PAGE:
Si Satchanalai-Chalieng Historical Park

28

Nov
2021

Si Satchanalai-Chalieng Historical Park

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During the 13th century, the Sukhothai Kingdom consolidated its power in the Central Plains by building a number of satellite cities. The most important of these was Si Satchanalai. Today, its ruins lie on the right bank of the Yom River, 4 miles (7 km) south of modern Si Satchanalai. One of the best examples of a Thai muang, it was laid out along fixed cosmological lines – temple complexes lay at its heart, surrounded by city walls, rivers, and forest. It is considered by many historians to be the apogee of Thai city planning. The nearby ruins of Chalieng are thought to be an earlier Khmer settlement, an outpost of that empire dating from the time of Jayavarman VII (1181–1220). At the height of the Sukhothai Kingdom, Si Satchanalai was twinned with the city of Sukhothai. A royal road, the Phra Ruang, linked the two.

Exploring the Park

The ruins of Si Satchanalai are not as grandiose as those of Sukhothai but are in some ways more interesting. They have not been as extensively restored, and fewer tourists visit the site. The ruins evoke a once powerful city that, although not a seat of government of the Sukhothai Kingdom, was the city of the deputy king and an important commercial center in the 14th and 15th centuries. Its most important trade was in ceramics, for which it was renowned all over Southeast Asia and China.

Today, the ruins at Si Satchanalai cover an area of roughly 18 sq miles (45 sq km) and are surrounded by a moat 40 ft (12 m) wide. A good way to tour the site is by bicycle; there is a bicycle rental store located halfway between Si Satchanalai and Chalieng. Visitors can also ride around the ruined city on the back of an elephant. An information center located in front of the Ram Narong Gate houses a small exhibition of artifacts found at the site and photographs of Si Satchanalai’s many monuments.

The Main Wats

At the heart of the moated city a huge Sri Lankan-style, bellshaped chedi forms the centerpiece of Wat Chang Lom. To the south is Wat Chedi Chet Thaeo, around whose central lotus-bud chedi are many smaller ones in different styles, some containing stucco Buddha images. One of these chedis is a smaller version of the famous lotus-bud chedi at Wat Mahathat at Sukhothai style can be seen elsewhere around the park. Nearby stands Wat Lak Muang, a small, Khmerstyle shrine built as the city foundation shrine.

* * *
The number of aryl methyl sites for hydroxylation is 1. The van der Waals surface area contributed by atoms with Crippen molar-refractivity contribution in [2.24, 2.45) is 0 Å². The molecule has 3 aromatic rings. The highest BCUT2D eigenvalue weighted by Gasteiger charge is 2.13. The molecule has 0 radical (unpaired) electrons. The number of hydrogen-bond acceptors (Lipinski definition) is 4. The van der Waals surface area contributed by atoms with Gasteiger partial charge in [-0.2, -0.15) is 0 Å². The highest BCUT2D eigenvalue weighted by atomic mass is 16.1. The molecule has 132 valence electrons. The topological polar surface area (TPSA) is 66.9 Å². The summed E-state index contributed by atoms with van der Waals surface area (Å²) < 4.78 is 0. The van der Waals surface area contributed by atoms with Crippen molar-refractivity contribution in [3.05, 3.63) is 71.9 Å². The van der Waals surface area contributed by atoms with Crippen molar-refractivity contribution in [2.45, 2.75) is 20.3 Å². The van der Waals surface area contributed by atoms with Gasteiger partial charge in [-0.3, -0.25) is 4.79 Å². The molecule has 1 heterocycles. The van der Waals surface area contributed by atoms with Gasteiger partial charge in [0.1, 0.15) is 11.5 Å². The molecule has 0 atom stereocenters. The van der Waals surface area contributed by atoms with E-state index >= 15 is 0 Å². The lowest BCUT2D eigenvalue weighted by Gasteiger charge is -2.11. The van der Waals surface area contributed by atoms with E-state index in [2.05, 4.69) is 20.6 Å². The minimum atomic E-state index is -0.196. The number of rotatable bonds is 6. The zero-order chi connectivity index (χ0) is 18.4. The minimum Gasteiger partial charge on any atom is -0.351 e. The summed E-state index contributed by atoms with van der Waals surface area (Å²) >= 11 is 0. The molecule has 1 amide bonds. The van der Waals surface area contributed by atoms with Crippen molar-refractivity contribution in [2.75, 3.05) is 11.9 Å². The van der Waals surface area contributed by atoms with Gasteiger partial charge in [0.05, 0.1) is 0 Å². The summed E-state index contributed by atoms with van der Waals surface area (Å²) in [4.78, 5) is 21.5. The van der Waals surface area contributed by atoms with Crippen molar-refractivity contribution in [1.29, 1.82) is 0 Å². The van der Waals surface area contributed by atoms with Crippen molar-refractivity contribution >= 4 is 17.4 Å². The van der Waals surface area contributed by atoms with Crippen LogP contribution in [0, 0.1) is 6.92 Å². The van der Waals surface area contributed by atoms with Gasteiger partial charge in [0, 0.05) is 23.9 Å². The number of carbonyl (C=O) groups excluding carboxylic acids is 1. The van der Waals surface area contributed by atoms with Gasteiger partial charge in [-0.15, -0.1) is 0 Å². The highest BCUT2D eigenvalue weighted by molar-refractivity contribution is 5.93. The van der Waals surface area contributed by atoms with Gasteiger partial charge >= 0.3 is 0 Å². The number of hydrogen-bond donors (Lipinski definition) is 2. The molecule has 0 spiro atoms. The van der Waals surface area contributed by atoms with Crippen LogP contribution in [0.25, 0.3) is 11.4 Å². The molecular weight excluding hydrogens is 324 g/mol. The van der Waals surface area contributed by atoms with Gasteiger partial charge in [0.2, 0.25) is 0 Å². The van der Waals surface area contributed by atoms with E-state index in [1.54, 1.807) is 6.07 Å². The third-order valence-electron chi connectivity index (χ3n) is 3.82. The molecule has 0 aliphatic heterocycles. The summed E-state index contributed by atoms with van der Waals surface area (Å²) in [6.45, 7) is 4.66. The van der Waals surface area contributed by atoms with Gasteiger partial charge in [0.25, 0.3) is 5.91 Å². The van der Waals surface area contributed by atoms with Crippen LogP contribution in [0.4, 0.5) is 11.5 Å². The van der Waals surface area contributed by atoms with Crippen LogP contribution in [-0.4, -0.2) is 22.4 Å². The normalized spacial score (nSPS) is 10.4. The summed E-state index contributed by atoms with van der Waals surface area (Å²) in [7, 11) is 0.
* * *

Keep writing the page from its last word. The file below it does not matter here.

Minor Wats

On a low, wooded hill north of Wat Chang Lom stands Wat Khao Phnom Phloeng, once the site of ritual cremations. Also among the ruins are a seated Buddha, a chedi, and a number of columns that once supported a wihan roof.

On a hill top, farther west, all that remains of Wat Suwan Khiri is a single chedi, though there are great views from here of the rest of the city.

Beyond the City Walls

Farther west, on a mountain outside the city walls, is a row of ruined monasteries reached by a shady path. At the top of the path is the large, ruined chedi of Wat Khao Yai Bon.

There are many other minor ruins scattered inside and outside the moated site, and while some have been restored, others comprise little more than the base of a wihan or chedi. The mondop of Wat Hua Khon, for example, once contained seven stuccoed standing Buddha images; today only three are still plainly identifiable. North of the old Tao Mo Gate is Wat Kuti Rai. There are two rectangular mondops here, both built entirely from laterite.

Their pediments retain holes for beams, suggesting that they were once linked to other buildings. Inside one mondop is a seated Buddha image.

To the north are the kiln sites of Ban Pa Yuang and Ban Noi, where some of the finest Sangkhalok ceramics were produced. A sign of the times is that villagers nearby sell modern replicas to supplement their farming incomes.

Chalieng

Situated 1,090 yards (1,000 m) to the southeast is the settlement of Chalieng, predating the city of Si Satchanalai and in all likelihood built by the Khmers as a staging post for travelers. Some of the ruins that can be seen today date from later.

The laterite shrine of Wat Chao Chan was built in the Bayon style as a Mahayana Buddhist structure. The wihan and mondop, now ruins, were added later and reflect a move toward Theravada Buddhism

Surrounded on three sides by a tight bend of the Yom River, the most important of the Chalieng sites is Wat Phra Si Rattana Mahathat, the buildings of which reflect a range of architectural styles from Sukhothai to Ayutthayan. The original Sukhothai lotusbud chedi was built over with a huge Khmer-influenced, Ayutthayan prang, one of the finest structures of its type in Thailand. Nearby, a seated Buddha, sheltered under the head of a naga, sits inside a half chedi. Also close by are remains of stucco reliefs of walking Buddhas, said to be some of the very finest examples of Sukhothai sculpture.

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